I made this graphic for my last post about Adobe Spark:
It’s something I said in a video I was making about standards-based learning and grading, and it came easily to mind when I was trying to create an example of a Post in Adobe Spark.
And I believe it wholeheartedly.
It’s a tough transition, though, for teachers to make…that shift from totaling up points and documenting deficiencies and having the total number of points determine a letter grade that may or may not indicate learning to one where learning is the focus, and progress towards learning specific targets is what is measured, analyzed, and reported.
But how do you report progress instead of points? Usually, it’s reported using a proficiency scale.
I recently talked about differentiation with our high school staff, and I developed proficiency scales for the learning targets I wanted to accomplish. For example, one learning target I had for the session was this:
I can collect and use data to differentiate instruction according to student proficiency.
Here’s the proficiency scale I developed to have teachers self-assess that target, with the third level indicating proficiency and the fourth level describing a more advanced understanding:
I modeled proficiency scales for two reasons: first, I would like teachers to get more used to looking at learning rather than the number correct. I think developing proficiency scales are great for getting teachers to reflect on what it really takes for students to learn something, and stops the assumption that students can just learn it if a lecture takes place. Also, I modeled it because in order to really differentiate, you have to know where your students are at in the learning progression in order to design activities that will help them master the learning target.
I’m used to proficiency scales looking like the ones above; however, as I was traipsing through my Google Drive the other day, I found a document I had saved quite some time ago that contained a proficiency scale set-up I am currently in heavy like with. (Just like with my question chart, I got this off the internet so long ago that I can only credit an awesome random internet person with this work at this point (again, thank you internet person for posting this!)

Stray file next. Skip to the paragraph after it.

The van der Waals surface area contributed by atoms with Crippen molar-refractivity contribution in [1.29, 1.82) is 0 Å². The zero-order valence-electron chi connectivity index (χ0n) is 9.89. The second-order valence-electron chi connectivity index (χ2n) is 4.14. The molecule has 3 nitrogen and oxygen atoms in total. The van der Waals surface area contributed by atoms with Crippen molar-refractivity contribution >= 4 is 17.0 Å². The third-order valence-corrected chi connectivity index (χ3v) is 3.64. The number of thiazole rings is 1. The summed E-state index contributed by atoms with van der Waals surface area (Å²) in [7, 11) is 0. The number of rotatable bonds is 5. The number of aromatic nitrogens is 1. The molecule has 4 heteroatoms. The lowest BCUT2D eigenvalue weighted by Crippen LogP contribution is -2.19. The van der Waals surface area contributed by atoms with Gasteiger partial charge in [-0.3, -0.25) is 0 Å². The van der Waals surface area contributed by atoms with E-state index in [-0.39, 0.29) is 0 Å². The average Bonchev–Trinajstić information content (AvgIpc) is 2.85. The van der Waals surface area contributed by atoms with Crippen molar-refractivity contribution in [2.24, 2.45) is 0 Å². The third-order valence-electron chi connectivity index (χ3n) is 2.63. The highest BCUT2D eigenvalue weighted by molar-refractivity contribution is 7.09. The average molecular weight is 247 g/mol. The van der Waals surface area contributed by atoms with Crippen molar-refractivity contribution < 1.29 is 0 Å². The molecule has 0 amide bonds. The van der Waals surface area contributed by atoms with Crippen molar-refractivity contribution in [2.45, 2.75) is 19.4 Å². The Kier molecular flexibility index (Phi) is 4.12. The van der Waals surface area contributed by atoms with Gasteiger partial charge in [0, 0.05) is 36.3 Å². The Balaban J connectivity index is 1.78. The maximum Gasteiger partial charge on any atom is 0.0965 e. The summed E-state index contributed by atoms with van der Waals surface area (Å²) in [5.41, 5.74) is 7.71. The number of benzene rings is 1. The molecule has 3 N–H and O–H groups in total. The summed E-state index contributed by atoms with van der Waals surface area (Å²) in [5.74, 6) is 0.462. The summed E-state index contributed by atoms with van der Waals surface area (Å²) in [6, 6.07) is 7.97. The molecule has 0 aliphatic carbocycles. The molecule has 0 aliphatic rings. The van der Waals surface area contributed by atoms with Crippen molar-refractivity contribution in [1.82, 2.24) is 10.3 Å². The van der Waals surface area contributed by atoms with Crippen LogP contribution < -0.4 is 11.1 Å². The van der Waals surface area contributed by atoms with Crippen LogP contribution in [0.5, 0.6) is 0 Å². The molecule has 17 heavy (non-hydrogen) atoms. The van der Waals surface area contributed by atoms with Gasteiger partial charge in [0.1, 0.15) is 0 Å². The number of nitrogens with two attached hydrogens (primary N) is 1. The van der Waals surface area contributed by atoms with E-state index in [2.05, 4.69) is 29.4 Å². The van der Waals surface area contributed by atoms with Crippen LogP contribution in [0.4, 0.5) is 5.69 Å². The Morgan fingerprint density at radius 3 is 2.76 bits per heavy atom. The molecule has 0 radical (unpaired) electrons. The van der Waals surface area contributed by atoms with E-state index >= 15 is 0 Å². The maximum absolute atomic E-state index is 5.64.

The reason I like this better is that the general level descriptions and the individual I can statements for each level are side-by-side. If I had done this when I first started making proficiency scales, I would have most likely produced scales that were clearer for students. I also love how the I can statements are leveled according to the general level description criteria and aren’t just generic “with help/without help” statements that I find irritating about Marzano’s scales.
If you’re just getting started in measuring student progress by creating proficiency scales (and giving students a helpful tool for feedback on their learning as an extra special added bonus), I would suggest using the example above – it will help keep your focus on what each level should contain based on the level descriptions, and help you reframe your thinking in terms of learning rather than how much effort gets how many points.